That's not very helpful. I still don't know what criteria they used to identify putative functional lncRNAs. They include a figure showing their "pipeline for the annotation of newly identified lncRNAs" but I don't find it very helpful.

Is there a Sandwalk reader out there who can explain to us in simple language how they distinguish functional lncRNAs from transcriptional noise?

The authors claim that their complete annotation database contained 18,268 lncRNA "genes." I don't know of any reliable annotation of the human genome that includes as many as 18,000 lncRNA genes. The latest ENSEMBL version [GRCh38.p3 (Genome Reference Consortium Human Build 38] has 14,898 and that's a very generous (and incorrect) count of "genes."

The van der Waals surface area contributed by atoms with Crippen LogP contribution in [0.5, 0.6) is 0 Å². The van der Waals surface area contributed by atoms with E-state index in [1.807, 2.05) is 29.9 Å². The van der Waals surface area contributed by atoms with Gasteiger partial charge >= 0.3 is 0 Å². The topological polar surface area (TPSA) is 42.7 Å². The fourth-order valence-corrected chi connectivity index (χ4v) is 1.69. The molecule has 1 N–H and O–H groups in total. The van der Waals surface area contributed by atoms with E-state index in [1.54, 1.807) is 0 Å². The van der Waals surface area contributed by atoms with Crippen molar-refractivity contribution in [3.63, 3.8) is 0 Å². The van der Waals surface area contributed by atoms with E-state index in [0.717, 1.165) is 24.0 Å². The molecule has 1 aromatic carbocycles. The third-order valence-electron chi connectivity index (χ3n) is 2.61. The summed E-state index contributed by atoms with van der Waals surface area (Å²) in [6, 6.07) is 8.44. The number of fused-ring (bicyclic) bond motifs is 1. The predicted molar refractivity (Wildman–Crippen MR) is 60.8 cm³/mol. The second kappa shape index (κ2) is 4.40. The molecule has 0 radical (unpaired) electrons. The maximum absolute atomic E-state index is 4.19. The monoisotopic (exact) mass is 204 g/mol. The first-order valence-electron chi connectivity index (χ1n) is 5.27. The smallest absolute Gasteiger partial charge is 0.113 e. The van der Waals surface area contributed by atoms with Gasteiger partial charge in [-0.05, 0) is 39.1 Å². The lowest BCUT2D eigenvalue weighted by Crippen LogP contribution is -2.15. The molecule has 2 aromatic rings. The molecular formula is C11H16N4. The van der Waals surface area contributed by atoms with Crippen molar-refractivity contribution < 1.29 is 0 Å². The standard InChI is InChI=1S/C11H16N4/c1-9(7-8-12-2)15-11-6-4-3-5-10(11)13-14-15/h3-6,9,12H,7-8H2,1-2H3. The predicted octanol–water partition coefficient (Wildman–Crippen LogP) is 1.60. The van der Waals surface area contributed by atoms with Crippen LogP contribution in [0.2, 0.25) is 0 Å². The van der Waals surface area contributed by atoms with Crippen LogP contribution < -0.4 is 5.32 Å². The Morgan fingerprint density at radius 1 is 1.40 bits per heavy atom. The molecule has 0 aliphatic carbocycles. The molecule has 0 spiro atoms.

One of the good things about this paper is that the authors include data on the expression levels of their putative genes. One of the bad things about this paper is that they follow the example of many other authors by converting the data into something called "FKPM." It turns out that 80% of their novel lncRNA "genes" are expressed at an FPKM > 1 in at least one cell type. (I don't know exactly what that means in terms of transcripts per cell but I think it's about one transcript per cell or less.)

The most important part of this study should have been providing evidence for their claim that the new transcripts are functional and therefore that the complementary DNA sequences are actually genes. This would require a discussion of what a "gene" is and it would require that the authors refer to their transcripts as putative lncRNAs and the DNA sequences as "possible genes." They don't do that.